Top Malaria Disease Tips

Despite common beliefs... garlic, vitamin B and ultrasound devices do NOT prevent mosquito bites

It is extremely important that you take them as instructed, i.e. to cover the whole incubation period of the disease. You might have to start taken them weeks in advance of travelling, regularly during your journey and even for a period after you have returned back home.

No preventive measure, including taking anti malaria tablets, is 100% effective so your best bet is to take as many precautions as you can. So even if you take your anti malaria tablets as instructed, still try to avoid being bitten in the first place. Wear long sleeves, use insect repellent, use mosquito nets, etc.

Top Malaria Disease Tips

We personally never buy malaria tablets or any other medication on the internet but if you do make sure you are buying from a reputable supplier

Malaria Disease Symptoms
Life Cycle and Treatment

Malaria symptoms include fever and flu like illness, i.e. shaking chills, muscle aches, headache, tiredness, etc. Nausea, vomiting and diarrhoea can also occur, as well as anaemia and jaundice (yellow colouring of the skin and eyes).

The malaria life cycle can vary. Malaria symptoms usually begin 10 days to 4 weeks after infection... however people can fall ill up to one year later. So if you get any malaria like symptoms up to one year after coming back home from your travels... seek medical advice and advice your doctor that you have been travelling in malaria risk area.

Malaria disease can be cured with prescription drugs. The type of drugs and length of treatment depends on what kind of malaria is diagnosed, where the patient was infected, the age and general health of the patient, and how severely ill the patient was at the start of treatment.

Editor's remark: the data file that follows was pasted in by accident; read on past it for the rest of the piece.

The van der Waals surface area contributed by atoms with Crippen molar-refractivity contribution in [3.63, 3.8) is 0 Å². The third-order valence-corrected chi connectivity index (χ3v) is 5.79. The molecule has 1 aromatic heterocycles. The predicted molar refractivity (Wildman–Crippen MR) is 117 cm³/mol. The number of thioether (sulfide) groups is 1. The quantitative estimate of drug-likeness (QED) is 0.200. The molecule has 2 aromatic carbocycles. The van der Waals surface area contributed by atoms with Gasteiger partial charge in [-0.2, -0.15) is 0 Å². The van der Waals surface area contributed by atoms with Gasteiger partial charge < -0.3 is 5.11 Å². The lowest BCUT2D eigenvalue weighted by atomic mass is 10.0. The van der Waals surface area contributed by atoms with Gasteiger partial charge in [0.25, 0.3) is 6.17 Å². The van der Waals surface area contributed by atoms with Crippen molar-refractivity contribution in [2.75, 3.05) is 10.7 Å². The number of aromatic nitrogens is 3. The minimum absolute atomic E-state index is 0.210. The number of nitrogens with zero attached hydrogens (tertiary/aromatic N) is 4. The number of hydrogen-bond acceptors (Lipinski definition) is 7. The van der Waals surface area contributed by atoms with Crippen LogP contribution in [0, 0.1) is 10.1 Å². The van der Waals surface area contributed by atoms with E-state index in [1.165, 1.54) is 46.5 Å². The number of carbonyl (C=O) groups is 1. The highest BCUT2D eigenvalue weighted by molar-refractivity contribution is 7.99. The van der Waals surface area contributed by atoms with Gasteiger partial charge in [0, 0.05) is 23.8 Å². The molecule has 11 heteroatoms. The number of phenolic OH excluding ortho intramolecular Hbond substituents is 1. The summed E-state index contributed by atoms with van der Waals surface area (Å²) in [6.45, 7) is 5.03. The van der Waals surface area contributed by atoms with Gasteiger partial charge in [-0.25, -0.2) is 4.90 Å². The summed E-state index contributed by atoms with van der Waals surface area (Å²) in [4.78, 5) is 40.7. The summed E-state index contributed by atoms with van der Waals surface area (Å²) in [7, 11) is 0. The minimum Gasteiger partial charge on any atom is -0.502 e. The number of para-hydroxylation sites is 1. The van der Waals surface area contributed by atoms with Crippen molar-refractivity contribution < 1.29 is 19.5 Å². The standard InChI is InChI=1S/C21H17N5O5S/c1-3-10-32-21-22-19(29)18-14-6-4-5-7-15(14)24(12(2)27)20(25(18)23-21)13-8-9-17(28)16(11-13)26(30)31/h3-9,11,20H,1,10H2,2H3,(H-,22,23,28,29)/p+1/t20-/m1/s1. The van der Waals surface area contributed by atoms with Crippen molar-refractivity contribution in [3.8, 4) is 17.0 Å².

Remember, malaria is preventable so always take necessary malaria preventions if travelling to a malaria risk area. However if you get sick despite taking all necessary precaution... then the malaria disease is curable but the sooner you seek medical advice the better.

Precautions You Can Take

We recommend you to prepare yourself in advance of travelling. Besides malaria tablets, which you should discuss with your doctor, there are number of anti malaria products available.

It is easy and convenient to buy insect repellent and mosquito nets online. Buying these items last minute is never a good idea, and you can never count on being able to buy them at your destination.

There are various lotions and insect repellent spray available. If you need to use sunscreen at the same time as insect repellent, then check out products that combine the two. Otherwise, make sure you apply the sunscreen first and then the insect repellent.

It is also good idea to buy some after bite lotions to sooth any itching from insect bites.

Top Travel Tips

Sun Protection Clothing not only protects you from the sun, many of them also protect you from the nasty insect bites and can therefore play important role in your malaria disease precautions.